Monday, October 25, 2021

Ministers argue while factories are on the verge of rising gas prices

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The Ministry of Finance’s source accuses the Minister of Economic Affairs of having talks about state aid for companies

Senior ministers were embroiled in an extraordinary dispute over the UK’s energy crisis yesterday when industry leaders warned factories could shut down in days without government assistance.

Rising wholesale gas prices, which have increased 250 percent since January, have marginalized energy-intensive industries. Economy Minister Kwasi Kwarteng said some companies will have to stop production unless a temporary bailout is carried out.

But just as Mr Kwarteng said he had been discussing with Chancellor Rishi Sunak what help the government could offer industry, the Treasury Department accused the minister of “making things up” and there had been no discussions about the current situation.

The bitter public argument came while Boris Johnson was out on vacation with his family, allegedly in Marbella.

The government last month sent a £ 30 million bailout to CF Industries, a northeast fertilizer company facing carbon shortages.

However, the blow from the Treasury Department suggests there will be no major bailouts for factories that will have to close due to rising gas prices.

The head of the UK steel industry asked why ministers were not taking action to deal with the “critical” situation and warned that without immediate help there would be “significant and permanent damage” to the country’s manufacturing sector.

On Friday, Mr. Kwarteng met with representatives from the paper, glass, cement, lime, ceramics, chemical and steel industries and factories were told that they would have to shut down tools “within days” due to rising costs.

An official gift said her “blood ran cold” on the state of affairs presented to the Secretary of Commerce.

Industry representatives called for subsidies and a limit on gas prices, which currently only apply to consumer bills, for companies. Mr Kwarteng said yesterday that he wanted to help the sectors through “existing programs”.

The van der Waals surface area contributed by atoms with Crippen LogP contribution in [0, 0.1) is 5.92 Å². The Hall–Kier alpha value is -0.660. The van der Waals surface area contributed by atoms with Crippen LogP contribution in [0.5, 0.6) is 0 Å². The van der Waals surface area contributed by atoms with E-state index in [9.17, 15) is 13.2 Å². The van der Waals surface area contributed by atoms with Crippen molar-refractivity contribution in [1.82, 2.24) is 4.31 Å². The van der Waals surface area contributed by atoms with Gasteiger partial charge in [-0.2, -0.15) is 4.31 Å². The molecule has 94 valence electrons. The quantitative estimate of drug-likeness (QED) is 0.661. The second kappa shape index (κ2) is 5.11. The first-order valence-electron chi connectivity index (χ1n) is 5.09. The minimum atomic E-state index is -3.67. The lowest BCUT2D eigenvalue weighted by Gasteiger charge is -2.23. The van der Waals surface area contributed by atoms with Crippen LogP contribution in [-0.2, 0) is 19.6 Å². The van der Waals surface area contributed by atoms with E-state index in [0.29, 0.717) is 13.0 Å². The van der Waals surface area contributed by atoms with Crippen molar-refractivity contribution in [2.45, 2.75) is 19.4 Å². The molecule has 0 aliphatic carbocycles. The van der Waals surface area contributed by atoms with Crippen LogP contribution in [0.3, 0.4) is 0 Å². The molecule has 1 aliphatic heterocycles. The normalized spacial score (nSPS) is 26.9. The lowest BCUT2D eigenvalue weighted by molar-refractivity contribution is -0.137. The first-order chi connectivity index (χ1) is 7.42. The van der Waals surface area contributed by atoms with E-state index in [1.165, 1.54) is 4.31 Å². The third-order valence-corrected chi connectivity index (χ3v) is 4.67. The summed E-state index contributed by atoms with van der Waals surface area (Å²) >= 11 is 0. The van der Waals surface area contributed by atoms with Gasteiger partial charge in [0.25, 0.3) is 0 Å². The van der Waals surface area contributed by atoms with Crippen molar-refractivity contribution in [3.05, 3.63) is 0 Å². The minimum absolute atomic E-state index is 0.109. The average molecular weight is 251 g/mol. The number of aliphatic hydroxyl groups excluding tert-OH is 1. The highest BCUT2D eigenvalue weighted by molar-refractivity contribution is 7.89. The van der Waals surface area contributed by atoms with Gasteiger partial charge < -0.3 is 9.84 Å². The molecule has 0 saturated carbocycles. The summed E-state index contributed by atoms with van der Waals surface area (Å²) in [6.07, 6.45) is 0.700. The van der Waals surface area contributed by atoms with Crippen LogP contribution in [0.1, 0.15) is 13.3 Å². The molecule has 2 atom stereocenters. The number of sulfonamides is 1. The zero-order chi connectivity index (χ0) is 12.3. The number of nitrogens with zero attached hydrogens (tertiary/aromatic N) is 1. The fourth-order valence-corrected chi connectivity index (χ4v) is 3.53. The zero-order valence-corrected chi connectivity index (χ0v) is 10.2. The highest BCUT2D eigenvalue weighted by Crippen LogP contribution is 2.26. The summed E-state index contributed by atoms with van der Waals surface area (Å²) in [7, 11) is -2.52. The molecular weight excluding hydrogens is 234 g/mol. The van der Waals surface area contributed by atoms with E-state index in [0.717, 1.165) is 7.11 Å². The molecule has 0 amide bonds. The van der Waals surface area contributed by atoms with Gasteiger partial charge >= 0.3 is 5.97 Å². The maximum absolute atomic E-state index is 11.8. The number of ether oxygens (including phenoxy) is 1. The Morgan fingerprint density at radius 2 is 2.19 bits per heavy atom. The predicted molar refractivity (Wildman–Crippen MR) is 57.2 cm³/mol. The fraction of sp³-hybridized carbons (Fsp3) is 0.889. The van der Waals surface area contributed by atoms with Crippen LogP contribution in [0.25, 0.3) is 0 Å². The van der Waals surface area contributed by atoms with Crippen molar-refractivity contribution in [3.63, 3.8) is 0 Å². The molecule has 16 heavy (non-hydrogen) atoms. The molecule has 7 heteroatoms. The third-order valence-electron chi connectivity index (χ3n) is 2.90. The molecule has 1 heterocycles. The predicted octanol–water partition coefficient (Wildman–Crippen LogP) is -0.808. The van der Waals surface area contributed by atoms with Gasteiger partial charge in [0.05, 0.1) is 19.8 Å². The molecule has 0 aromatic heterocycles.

He told Sky News’ Trevor Phillips on Sunday there had been discussions “what this support might look like,” adding, “Of course, I’m talking to government colleagues, particularly at the Treasury, to find a way to do this.”

Mr Kwarteng denied a Sunday Times report that he asked the Chancellor for billions in support and told the BBC The Andrew Marr Show: “I did not ask for billions, we have plans in place. I am working very closely with Chancellor Rishi Sunak to get us through this situation. “

After this interview, Sky News quoted a Treasury Department source said: “This is not the first time the BEIS secretary has come up with ideas in interviews. To be clear, the Treasury Department is not involved in any talks. “

The fire quote was officially sanctioned, I understand.

A source from the Treasury Department refused to comment on this quote, but said: “The real position is that the Treasury Department / Chancellor has not been involved in any discussions about the current situation”.

Gareth Steel, UK Steel General Manager, told BBC News: “If the situation is critical, which I certainly know, why isn’t the government acting today on this issue for energy intensive sectors like steel.

“Because without that help, we will see significant and permanent damage to the UK steel sector today and for the next week or so.”

While the prime minister was on vacation, Labor accused the government of “dismissing” while “in a crisis it created”.

Mr Kwarteng could not guarantee that there would be no gas interruptions this winter, but insisted that the price cap for households would be maintained. He said, “I’ve made that very clear. The price cap is the greatest shield in relation to consumer prices. It won’t be postponed. “

Emma Pinchbeck, the executive director of Energy UK, said domestic energy retailers remain at risk from rising gas wholesale costs.

Since Mr. Kwarteng insists that the upper energy price limit for households remains in place, the providers are faced with the burden of absorbing the higher prices.

She told Sky News, “When we started we had around 50 suppliers and we expect more to leave the market… The question is how many fail at one time and whether or not our mechanisms that we oversee are in place or not customers when that happens, be ready for so many failures at once. “

Shadow Treasury Secretary Bridget Phillipson said: “The Prime Minister has gone on vacation, no one knows where the Chancellor is and this morning we learned that the Secretary of Commerce entered the realms of the imagination.”

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